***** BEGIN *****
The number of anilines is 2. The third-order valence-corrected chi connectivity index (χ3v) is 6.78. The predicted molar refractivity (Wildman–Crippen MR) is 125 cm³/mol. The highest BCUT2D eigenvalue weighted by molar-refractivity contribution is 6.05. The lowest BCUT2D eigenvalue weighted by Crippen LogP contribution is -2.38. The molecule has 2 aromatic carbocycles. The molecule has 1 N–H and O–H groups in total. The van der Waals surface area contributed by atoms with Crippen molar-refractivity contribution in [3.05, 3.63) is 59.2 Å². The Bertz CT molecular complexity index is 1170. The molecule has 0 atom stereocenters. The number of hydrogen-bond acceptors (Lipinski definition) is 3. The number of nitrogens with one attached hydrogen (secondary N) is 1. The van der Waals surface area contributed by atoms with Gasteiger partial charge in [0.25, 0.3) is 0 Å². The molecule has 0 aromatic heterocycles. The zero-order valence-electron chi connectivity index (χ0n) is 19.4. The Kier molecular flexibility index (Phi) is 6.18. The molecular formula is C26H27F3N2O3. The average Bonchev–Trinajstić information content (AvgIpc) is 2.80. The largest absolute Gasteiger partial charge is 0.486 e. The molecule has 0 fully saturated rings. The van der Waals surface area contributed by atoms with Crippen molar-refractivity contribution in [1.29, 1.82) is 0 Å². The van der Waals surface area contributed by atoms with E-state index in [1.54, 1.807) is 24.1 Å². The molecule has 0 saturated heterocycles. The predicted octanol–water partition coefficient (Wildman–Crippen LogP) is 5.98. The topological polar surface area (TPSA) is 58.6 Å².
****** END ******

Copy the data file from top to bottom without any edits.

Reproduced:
The number of anilines is 2. The third-order valence-corrected chi connectivity index (χ3v) is 6.78. The predicted molar refractivity (Wildman–Crippen MR) is 125 cm³/mol. The highest BCUT2D eigenvalue weighted by molar-refractivity contribution is 6.05. The lowest BCUT2D eigenvalue weighted by Crippen LogP contribution is -2.38. The molecule has 2 aromatic carbocycles. The molecule has 1 N–H and O–H groups in total. The van der Waals surface area contributed by atoms with Crippen molar-refractivity contribution in [3.05, 3.63) is 59.2 Å². The Bertz CT molecular complexity index is 1170. The molecule has 0 atom stereocenters. The number of hydrogen-bond acceptors (Lipinski definition) is 3. The number of nitrogens with one attached hydrogen (secondary N) is 1. The van der Waals surface area contributed by atoms with Gasteiger partial charge in [0.25, 0.3) is 0 Å². The molecule has 0 aromatic heterocycles. The zero-order valence-electron chi connectivity index (χ0n) is 19.4. The Kier molecular flexibility index (Phi) is 6.18. The molecular formula is C26H27F3N2O3. The average Bonchev–Trinajstić information content (AvgIpc) is 2.80. The largest absolute Gasteiger partial charge is 0.486 e. The molecule has 0 fully saturated rings. The van der Waals surface area contributed by atoms with Crippen molar-refractivity contribution in [1.29, 1.82) is 0 Å². The van der Waals surface area contributed by atoms with E-state index in [1.54, 1.807) is 24.1 Å². The molecule has 0 saturated heterocycles. The predicted octanol–water partition coefficient (Wildman–Crippen LogP) is 5.98. The topological polar surface area (TPSA) is 58.6 Å².